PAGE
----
Take the 2-minute tour ×
Super User is a question and answer site for computer enthusiasts and power users. It's 100% free, no registration required.

I believe the motherboard on my macbook died, so I'm trying to recover the information on the disk. I pulled the hard drive from the macbook and plugged it into one of my SATA ports on my Ubuntu machine. Unfortunately, I can't seem to mount it:

mgilson@iris:~$ sudo fdisk -l

WARNING: GPT (GUID Partition Table) detected on '/dev/sda'! The util fdisk doesn't support GPT. Use GNU Parted.


Disk /dev/sda: 320.1 GB, 320072933376 bytes
255 heads, 63 sectors/track, 38913 cylinders
Units = cylinders of 16065 * 512 = 8225280 bytes
Sector size (logical/physical): 512 bytes / 512 bytes
I/O size (minimum/optimal): 512 bytes / 512 bytes
Disk identifier: 0x00000000

   Device Boot      Start         End      Blocks   Id  System
/dev/sda1               1       38914   312571223+  ee  GPT

Disk /dev/sdc: 251.0 GB, 251000193024 bytes
255 heads, 63 sectors/track, 30515 cylinders
Units = cylinders of 16065 * 512 = 8225280 bytes
Sector size (logical/physical): 512 bytes / 512 bytes
I/O size (minimum/optimal): 512 bytes / 512 bytes
Disk identifier: 0x0005ee8d

   Device Boot      Start         End      Blocks   Id  System
/dev/sdc1   *           1       29274   235141120   83  Linux
/dev/sdc2           29274       30516     9973761    5  Extended
/dev/sdc5           29274       30516     9973760   82  Linux swap / Solaris

Disk /dev/sdd: 2000.4 GB, 2000398934016 bytes
255 heads, 63 sectors/track, 243201 cylinders
Units = cylinders of 16065 * 512 = 8225280 bytes
Sector size (logical/physical): 512 bytes / 512 bytes
I/O size (minimum/optimal): 512 bytes / 512 bytes
Disk identifier: 0x0008695d

   Device Boot      Start         End      Blocks   Id  System
/dev/sdd1               1      243201  1953512001   83  Linux

Disk /dev/sdb: 2000.4 GB, 2000398934016 bytes
255 heads, 63 sectors/track, 243201 cylinders
Units = cylinders of 16065 * 512 = 8225280 bytes
Sector size (logical/physical): 512 bytes / 512 bytes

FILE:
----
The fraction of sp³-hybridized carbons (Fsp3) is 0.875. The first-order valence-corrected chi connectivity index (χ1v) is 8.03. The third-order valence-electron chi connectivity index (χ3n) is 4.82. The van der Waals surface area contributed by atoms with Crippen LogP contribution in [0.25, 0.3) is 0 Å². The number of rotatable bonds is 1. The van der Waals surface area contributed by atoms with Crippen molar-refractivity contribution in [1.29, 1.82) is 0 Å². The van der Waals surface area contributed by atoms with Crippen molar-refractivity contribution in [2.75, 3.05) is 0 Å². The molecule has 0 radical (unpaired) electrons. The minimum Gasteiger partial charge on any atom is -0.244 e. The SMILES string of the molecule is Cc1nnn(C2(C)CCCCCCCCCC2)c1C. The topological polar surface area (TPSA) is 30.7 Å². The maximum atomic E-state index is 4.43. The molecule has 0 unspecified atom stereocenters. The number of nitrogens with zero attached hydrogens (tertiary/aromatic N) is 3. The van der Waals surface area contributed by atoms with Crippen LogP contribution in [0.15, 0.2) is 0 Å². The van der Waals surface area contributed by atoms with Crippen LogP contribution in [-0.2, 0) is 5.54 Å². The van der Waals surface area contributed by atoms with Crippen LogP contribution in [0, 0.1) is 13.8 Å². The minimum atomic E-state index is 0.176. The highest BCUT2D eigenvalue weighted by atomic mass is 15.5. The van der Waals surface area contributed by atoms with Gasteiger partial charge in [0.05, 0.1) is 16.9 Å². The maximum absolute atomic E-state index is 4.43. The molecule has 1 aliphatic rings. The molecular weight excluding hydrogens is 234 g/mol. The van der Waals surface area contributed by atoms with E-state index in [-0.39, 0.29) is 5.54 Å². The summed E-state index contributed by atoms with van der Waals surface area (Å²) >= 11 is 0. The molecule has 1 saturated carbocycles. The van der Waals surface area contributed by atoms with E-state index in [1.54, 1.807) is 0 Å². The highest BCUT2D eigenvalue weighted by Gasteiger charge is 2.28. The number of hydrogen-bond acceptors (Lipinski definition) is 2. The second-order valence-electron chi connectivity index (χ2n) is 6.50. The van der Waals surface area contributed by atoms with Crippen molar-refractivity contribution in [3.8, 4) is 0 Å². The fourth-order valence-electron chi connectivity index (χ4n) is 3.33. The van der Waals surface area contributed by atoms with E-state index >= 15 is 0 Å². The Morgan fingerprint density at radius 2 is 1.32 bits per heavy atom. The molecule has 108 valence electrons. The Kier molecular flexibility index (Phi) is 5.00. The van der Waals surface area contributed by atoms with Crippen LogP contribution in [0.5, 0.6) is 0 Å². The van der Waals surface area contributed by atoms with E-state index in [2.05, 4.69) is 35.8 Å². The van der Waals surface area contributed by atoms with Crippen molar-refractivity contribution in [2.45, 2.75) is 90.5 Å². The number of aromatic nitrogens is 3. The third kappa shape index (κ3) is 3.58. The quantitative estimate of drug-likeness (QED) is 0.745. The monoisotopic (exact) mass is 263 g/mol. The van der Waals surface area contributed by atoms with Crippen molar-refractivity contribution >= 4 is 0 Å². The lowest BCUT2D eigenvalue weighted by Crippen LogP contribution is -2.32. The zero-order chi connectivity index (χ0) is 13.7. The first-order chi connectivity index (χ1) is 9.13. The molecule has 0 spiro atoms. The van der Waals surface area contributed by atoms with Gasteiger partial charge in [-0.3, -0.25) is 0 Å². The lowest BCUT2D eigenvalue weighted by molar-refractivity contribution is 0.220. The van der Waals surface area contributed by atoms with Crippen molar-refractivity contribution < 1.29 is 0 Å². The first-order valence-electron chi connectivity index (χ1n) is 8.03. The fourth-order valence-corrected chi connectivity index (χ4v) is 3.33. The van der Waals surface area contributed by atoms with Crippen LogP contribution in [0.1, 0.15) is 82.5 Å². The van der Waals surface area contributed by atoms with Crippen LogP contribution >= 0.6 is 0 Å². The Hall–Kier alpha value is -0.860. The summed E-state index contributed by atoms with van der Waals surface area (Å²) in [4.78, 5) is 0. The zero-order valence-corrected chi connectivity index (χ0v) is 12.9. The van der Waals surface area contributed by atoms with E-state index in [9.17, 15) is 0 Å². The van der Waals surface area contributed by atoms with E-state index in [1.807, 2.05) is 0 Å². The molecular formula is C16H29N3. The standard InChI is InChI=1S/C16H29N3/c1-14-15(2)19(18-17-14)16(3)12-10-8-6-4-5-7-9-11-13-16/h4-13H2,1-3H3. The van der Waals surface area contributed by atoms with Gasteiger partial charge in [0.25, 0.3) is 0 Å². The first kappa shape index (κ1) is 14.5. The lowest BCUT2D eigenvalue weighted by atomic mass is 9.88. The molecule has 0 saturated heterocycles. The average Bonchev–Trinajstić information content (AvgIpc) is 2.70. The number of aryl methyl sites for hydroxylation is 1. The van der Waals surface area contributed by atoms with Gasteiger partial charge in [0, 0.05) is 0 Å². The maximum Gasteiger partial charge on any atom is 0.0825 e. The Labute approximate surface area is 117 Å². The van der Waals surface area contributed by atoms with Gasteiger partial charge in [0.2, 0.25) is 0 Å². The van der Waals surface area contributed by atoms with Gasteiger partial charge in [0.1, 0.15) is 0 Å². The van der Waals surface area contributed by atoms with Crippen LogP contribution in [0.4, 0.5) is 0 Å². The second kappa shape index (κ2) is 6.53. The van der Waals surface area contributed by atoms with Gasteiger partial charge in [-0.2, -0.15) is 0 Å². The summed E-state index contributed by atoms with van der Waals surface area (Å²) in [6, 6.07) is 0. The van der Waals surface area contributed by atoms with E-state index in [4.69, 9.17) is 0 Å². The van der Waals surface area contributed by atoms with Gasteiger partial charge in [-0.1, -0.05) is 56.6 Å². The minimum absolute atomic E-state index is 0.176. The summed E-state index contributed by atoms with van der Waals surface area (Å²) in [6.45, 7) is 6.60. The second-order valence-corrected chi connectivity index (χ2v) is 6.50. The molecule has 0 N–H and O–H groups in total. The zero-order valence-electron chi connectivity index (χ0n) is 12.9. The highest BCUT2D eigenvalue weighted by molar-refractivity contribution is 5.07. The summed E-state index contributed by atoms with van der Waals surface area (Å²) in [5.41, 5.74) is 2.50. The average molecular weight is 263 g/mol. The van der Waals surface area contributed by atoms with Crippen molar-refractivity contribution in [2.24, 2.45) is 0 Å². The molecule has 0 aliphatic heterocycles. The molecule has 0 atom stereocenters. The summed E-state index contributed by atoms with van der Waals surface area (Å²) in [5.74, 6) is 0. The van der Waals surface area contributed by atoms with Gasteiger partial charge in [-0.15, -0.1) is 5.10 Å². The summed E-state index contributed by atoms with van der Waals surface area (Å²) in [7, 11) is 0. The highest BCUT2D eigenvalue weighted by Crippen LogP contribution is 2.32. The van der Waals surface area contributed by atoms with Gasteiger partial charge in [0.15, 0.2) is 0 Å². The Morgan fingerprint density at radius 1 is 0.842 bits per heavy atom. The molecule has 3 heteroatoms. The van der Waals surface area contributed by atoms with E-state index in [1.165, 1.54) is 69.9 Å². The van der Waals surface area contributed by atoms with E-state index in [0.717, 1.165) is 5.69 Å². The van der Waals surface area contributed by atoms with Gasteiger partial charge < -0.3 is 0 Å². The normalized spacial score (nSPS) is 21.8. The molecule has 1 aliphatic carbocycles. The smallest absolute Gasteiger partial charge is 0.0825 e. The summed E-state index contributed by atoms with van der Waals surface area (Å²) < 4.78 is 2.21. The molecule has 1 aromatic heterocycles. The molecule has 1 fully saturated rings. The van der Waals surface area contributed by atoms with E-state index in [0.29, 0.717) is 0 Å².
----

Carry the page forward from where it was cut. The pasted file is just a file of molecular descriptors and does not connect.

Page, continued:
I/O size (minimum/optimal): 512 bytes / 512 bytes
Disk identifier: 0x000efe53

   Device Boot      Start         End      Blocks   Id  System
/dev/sdb1               1      243202  1953514583+  8e  Linux LVM

It's the 320Gb disk, so it should be on /dev/sda1 if I understand this stuff correctly. Unfortunately, when I try to mount it:

sudo mkdir /media/Mac
sudo mount -t hfsplus /dev/sda1 /media/Mac

I get the following error:

mount: wrong fs type, bad option, bad superblock on /dev/sda1,
       missing codepage or helper program, or other error
       In some cases useful info is found in syslog - try
       dmesg | tail  or so

Looking at the output of tail, I get:

[ 1325.009342] hfs: unable to find HFS+ superblock

So, perhaps this isn't an HFS+ partition. Is there any way to detect what kind of partition it is?

share|improve this question
    
Which Gnu+Linux are you using?, on Debian(and some others) you can go to /dev/disk/by-… these by directories categorise all disks that the OS finds by different keys. Such as id, guid, label, path. You should be able to find the partition using there no need for `fdisk or similar tools. –  richard Aug 7 at 11:10

2 Answers 2

fdisk is for hard drives that are still using the old legacy Master Boot Record (MBR) partition table format.
GParted is for hard drives that are using the modern GUID Partition Table (GPT).

Hard drives that use GPT often have a "Protective MBR" (PMBR); a fake MBR to try to keep old school MBR-centric formatting/partitioning software from thinking the hard drive is unformatted. The PMBR basically lies and claims that the whole hard drive is allocated as one huge partition.

Macs with Intel processors (read: since 2006) have required or at least strongly preferred GPT for internal/bootable hard drives.

The copy of fdisk you ran was at least smart enough to detect that it was looking at a PMBR on a GPT drive, and print a big warning on the first line of output that you needed to use GPT instead.

Using an MBR-only utility like fdisk to try to figure out the partition table of a GPT drive is an exercise in futility, since the PMBR doesn't even try to stay in sync with the authoritative info in the GPT.

share|improve this answer
    
Thanks. Is there a command I can issue from the commandline to get fdisk like output via gparted? –  mgilson May 8 '13 at 12:31

I pulled up GParted and took a look and it appears that the stuff on /dev/sda1 is actually a fat32 partition and the partition I was looking for was under /dev/sda2. The moral of the story is that it seems that, like @Spiff said above, GParted (and parted) are for reading GPT partition tables, and fdisk is typically for reading older tables, such as MBR ...

share|improve this answer

Your Answer

 
discard

By posting your answer, you agree to the privacy policy and terms of service.

Not the answer you're looking for? Browse other questions tagged or ask your own question.